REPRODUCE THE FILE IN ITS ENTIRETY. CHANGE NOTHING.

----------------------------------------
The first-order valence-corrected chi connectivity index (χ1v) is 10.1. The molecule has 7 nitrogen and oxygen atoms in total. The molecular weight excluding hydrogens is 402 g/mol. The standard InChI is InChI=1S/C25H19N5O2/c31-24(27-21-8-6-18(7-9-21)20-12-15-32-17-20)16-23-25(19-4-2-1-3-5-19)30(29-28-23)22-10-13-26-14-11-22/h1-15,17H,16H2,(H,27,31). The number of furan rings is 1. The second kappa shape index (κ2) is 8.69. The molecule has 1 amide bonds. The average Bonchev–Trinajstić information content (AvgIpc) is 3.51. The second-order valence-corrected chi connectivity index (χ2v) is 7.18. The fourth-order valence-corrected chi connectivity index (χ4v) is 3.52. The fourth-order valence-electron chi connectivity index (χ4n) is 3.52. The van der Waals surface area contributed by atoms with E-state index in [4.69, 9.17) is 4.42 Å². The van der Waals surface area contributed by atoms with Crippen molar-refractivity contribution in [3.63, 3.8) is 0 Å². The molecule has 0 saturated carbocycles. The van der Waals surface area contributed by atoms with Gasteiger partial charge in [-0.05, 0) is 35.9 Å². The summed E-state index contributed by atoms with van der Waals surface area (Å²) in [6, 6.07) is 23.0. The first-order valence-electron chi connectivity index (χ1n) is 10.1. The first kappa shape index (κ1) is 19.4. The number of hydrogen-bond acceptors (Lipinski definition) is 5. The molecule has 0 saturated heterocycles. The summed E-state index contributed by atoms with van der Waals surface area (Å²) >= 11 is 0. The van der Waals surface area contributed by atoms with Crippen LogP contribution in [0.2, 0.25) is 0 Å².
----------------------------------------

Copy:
The first-order valence-corrected chi connectivity index (χ1v) is 10.1. The molecule has 7 nitrogen and oxygen atoms in total. The molecular weight excluding hydrogens is 402 g/mol. The standard InChI is InChI=1S/C25H19N5O2/c31-24(27-21-8-6-18(7-9-21)20-12-15-32-17-20)16-23-25(19-4-2-1-3-5-19)30(29-28-23)22-10-13-26-14-11-22/h1-15,17H,16H2,(H,27,31). The number of furan rings is 1. The second kappa shape index (κ2) is 8.69. The molecule has 1 amide bonds. The average Bonchev–Trinajstić information content (AvgIpc) is 3.51. The second-order valence-corrected chi connectivity index (χ2v) is 7.18. The fourth-order valence-corrected chi connectivity index (χ4v) is 3.52. The fourth-order valence-electron chi connectivity index (χ4n) is 3.52. The van der Waals surface area contributed by atoms with E-state index in [4.69, 9.17) is 4.42 Å². The van der Waals surface area contributed by atoms with Crippen molar-refractivity contribution in [3.63, 3.8) is 0 Å². The molecule has 0 saturated carbocycles. The van der Waals surface area contributed by atoms with Gasteiger partial charge in [-0.05, 0) is 35.9 Å². The summed E-state index contributed by atoms with van der Waals surface area (Å²) in [6, 6.07) is 23.0. The first-order valence-electron chi connectivity index (χ1n) is 10.1. The first kappa shape index (κ1) is 19.4. The number of hydrogen-bond acceptors (Lipinski definition) is 5. The molecule has 0 saturated heterocycles. The summed E-state index contributed by atoms with van der Waals surface area (Å²) >= 11 is 0. The van der Waals surface area contributed by atoms with Crippen LogP contribution in [0.2, 0.25) is 0 Å².